Gary Wealthall is a Senior Principal Hydrogeologist based in Toronto with more than 20 years of experience focused on contaminant hydrogeology research and practice. He advises regulatory authorities and clients in the chemical, waste disposal, land development, and insurance industries.
Specializing in the development and application of high-resolution site characterization methodologies for dense non-aqueous phase liquids (DNAPLs) in fractured bedrock aquifers and aquitards and in shallow, intergranular aquifers, Gary has been a project manager or project director on numerous DNAPL remediation projects for clients in North America, South America, and Europe. Also, Gary developed a Technology Evaluation Screening Tool to implement guidance from the U.S. Department of Defense's Environmental Security Technology Certification Program to optimize remedial selection at chlorinated solvent DNAPL sites. His experience at a coal tar DNAPL site in New Jersey included the use of state-of-the-art 3D visualization and analysis techniques and demonstrated that the original volume estimate of soils requiring treatment could be halved, saving the client more than $20 million in remediation costs.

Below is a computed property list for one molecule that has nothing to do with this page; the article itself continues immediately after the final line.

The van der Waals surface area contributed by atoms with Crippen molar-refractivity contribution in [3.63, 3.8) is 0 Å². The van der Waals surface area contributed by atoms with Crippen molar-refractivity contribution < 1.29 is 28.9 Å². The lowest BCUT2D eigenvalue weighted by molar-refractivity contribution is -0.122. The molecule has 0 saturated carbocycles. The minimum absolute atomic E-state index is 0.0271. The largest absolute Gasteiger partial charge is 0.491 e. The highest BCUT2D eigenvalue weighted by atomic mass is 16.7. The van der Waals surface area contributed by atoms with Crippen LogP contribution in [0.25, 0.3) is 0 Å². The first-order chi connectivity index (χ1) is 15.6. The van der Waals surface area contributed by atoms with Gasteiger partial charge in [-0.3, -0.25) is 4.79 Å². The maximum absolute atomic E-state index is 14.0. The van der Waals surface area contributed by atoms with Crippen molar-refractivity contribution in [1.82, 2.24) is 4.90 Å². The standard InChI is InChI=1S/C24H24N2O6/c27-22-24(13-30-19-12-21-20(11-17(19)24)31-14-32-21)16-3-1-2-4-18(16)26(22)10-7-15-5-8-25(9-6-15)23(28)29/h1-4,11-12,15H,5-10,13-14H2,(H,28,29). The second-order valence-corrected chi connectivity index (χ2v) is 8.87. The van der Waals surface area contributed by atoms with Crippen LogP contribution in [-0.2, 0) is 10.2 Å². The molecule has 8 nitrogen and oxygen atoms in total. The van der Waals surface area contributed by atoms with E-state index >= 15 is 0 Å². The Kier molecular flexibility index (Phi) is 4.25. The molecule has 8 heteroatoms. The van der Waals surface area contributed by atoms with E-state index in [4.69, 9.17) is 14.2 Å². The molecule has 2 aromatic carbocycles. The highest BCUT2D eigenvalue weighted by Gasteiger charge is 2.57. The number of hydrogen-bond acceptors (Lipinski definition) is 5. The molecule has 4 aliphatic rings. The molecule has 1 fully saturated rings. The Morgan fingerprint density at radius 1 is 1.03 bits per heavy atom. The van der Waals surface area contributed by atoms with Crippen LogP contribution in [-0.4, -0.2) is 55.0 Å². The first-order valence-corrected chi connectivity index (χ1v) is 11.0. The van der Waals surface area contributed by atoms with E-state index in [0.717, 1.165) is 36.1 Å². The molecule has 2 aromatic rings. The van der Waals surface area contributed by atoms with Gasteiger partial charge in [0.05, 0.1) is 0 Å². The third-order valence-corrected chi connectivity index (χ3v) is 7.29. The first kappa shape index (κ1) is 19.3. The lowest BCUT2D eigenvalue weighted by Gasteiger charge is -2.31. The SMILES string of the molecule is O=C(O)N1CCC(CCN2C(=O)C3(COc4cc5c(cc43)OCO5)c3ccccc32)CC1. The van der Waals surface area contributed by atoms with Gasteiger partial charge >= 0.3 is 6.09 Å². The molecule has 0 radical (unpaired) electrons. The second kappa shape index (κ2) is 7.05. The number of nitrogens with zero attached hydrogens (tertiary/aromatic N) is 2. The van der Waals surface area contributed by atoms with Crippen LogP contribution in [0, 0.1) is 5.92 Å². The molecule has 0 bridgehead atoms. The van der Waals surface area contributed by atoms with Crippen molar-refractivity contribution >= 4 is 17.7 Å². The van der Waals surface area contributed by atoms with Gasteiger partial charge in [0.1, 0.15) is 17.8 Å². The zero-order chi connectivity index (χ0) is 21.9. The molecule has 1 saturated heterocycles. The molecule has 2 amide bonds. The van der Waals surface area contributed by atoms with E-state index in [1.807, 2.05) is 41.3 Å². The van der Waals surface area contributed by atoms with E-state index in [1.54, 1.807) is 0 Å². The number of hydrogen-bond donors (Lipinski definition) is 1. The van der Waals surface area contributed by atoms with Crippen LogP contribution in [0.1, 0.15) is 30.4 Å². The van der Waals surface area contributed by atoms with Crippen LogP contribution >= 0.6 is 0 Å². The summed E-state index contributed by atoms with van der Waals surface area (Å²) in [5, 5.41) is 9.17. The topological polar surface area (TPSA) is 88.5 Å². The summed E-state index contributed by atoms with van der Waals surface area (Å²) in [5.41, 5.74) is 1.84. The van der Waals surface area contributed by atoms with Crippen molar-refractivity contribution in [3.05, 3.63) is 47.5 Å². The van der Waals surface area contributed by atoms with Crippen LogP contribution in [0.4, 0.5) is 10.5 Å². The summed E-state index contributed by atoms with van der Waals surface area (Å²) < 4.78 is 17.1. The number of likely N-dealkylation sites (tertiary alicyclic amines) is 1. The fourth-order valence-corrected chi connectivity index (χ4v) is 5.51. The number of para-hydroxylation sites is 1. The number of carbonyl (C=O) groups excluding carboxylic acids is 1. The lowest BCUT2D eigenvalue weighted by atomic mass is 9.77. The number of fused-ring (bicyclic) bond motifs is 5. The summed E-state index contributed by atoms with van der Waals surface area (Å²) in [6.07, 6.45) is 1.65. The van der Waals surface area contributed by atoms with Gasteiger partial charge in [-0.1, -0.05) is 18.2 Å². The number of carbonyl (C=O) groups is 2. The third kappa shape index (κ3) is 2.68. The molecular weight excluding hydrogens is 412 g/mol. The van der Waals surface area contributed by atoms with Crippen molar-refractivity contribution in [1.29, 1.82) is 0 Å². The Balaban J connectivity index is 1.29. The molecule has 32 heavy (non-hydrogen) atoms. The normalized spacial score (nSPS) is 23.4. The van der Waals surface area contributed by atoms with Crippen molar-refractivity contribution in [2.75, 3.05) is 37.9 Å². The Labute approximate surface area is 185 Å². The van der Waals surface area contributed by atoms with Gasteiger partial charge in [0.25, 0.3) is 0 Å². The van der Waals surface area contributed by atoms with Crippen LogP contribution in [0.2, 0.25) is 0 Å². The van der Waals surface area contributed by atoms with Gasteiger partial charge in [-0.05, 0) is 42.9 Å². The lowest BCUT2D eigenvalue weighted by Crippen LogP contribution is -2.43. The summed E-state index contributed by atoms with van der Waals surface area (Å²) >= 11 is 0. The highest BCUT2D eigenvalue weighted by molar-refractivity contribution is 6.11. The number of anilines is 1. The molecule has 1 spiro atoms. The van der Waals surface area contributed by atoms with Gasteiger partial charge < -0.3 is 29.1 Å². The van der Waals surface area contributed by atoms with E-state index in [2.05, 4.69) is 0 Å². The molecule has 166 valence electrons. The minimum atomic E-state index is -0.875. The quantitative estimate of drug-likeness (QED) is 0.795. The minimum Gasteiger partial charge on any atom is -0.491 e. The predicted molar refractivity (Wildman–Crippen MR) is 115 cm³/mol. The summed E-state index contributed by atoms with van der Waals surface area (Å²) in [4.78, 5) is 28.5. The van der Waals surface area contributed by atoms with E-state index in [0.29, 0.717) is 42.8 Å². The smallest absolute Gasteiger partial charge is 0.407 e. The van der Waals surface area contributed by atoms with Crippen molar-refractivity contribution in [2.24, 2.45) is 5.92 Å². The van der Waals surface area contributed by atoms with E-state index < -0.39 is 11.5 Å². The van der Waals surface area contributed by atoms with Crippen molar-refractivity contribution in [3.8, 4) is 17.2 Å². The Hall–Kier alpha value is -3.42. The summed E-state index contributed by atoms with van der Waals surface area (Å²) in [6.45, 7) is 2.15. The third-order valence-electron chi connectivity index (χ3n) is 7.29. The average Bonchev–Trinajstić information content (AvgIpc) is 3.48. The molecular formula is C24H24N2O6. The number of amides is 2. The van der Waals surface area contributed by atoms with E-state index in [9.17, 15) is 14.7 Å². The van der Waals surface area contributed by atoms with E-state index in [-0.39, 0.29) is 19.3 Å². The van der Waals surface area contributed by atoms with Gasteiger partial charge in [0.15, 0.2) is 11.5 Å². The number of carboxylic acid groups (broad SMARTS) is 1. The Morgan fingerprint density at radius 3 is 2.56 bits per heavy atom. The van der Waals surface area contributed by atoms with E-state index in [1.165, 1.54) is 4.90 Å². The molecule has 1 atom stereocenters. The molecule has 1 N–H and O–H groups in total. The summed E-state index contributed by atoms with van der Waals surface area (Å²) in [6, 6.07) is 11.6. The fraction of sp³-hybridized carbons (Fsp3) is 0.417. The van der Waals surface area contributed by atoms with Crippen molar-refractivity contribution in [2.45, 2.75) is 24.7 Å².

As a Principal Researcher with the British Geological Survey in the United Kingdom, Gary led a team that focused on the application of process-based research to advance conceptual understanding of the behavior of DNAPLs in heterogeneous geological systems. He also examined the impacts of dewatering on the management of an unlined landfill site in a faulted mudrock sequence. His research studies during his tenure as a Research Fellow at the University of Sheffield included modeling and a field investigation of the fate and transport of petroleum hydrocarbons in a fractured double-porosity aquifer. As part of this work, he established a revised conceptual model for light non-aqueous phase liquid (LNAPL) migration in fractured bedrock and applied it to a site impacted by MTBE. Gary played a pivotal role in the investigations of the fate and transport of chlorinated solvents in Permo-Triassic sandstones, leading to a new model for DNAPL behavior based on the discovery of extensive sediment fills in fractures.
To advance the state of the practice, Gary continues to publish numerous articles on the fate and transport of DNAPL in aquifers and aquitards. He also is the co-author of a widely cited illustrated handbook on DNAPL fate and transport for the UK Environment Agency and is currently co-authoring a LNAPL guidance document. He has delivered invited, sponsored lectures and professional short courses across five continents and also has served as an external examiner for Ph.D. candidates at the Universities of Cambridge, Edinburgh, and Western Australia. He recently joined the faculty at the University of Guelph as an Adjunct Professor, for the university's fractured bedrock course.